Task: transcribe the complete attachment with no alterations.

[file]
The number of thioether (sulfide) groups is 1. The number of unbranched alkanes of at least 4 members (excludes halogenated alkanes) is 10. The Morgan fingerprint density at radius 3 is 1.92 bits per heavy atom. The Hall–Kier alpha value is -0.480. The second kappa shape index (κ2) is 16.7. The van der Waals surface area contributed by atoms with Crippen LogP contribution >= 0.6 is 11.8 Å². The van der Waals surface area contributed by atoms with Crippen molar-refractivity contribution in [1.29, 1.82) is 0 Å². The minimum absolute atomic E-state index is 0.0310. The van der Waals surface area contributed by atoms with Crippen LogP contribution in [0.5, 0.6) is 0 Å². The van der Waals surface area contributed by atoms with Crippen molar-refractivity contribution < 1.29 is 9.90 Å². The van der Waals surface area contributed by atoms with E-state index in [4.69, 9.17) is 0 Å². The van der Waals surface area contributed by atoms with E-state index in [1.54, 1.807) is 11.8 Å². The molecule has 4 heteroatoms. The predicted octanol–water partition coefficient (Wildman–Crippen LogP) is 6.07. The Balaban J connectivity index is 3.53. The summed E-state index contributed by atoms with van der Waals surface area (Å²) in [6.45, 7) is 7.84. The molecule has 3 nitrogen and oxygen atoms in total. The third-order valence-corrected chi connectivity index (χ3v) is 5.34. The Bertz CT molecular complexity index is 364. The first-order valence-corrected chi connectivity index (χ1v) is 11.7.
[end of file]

The number of thioether (sulfide) groups is 1. The number of unbranched alkanes of at least 4 members (excludes halogenated alkanes) is 10. The Morgan fingerprint density at radius 3 is 1.92 bits per heavy atom. The Hall–Kier alpha value is -0.480. The second kappa shape index (κ2) is 16.7. The van der Waals surface area contributed by atoms with Crippen LogP contribution >= 0.6 is 11.8 Å². The van der Waals surface area contributed by atoms with Crippen molar-refractivity contribution in [1.29, 1.82) is 0 Å². The minimum absolute atomic E-state index is 0.0310. The van der Waals surface area contributed by atoms with Crippen LogP contribution in [0.5, 0.6) is 0 Å². The van der Waals surface area contributed by atoms with Crippen molar-refractivity contribution < 1.29 is 9.90 Å². The van der Waals surface area contributed by atoms with E-state index in [4.69, 9.17) is 0 Å². The van der Waals surface area contributed by atoms with E-state index in [1.54, 1.807) is 11.8 Å². The molecule has 4 heteroatoms. The predicted octanol–water partition coefficient (Wildman–Crippen LogP) is 6.07. The Balaban J connectivity index is 3.53. The summed E-state index contributed by atoms with van der Waals surface area (Å²) in [6.45, 7) is 7.84. The molecule has 3 nitrogen and oxygen atoms in total. The third-order valence-corrected chi connectivity index (χ3v) is 5.34. The Bertz CT molecular complexity index is 364. The first-order valence-corrected chi connectivity index (χ1v) is 11.7.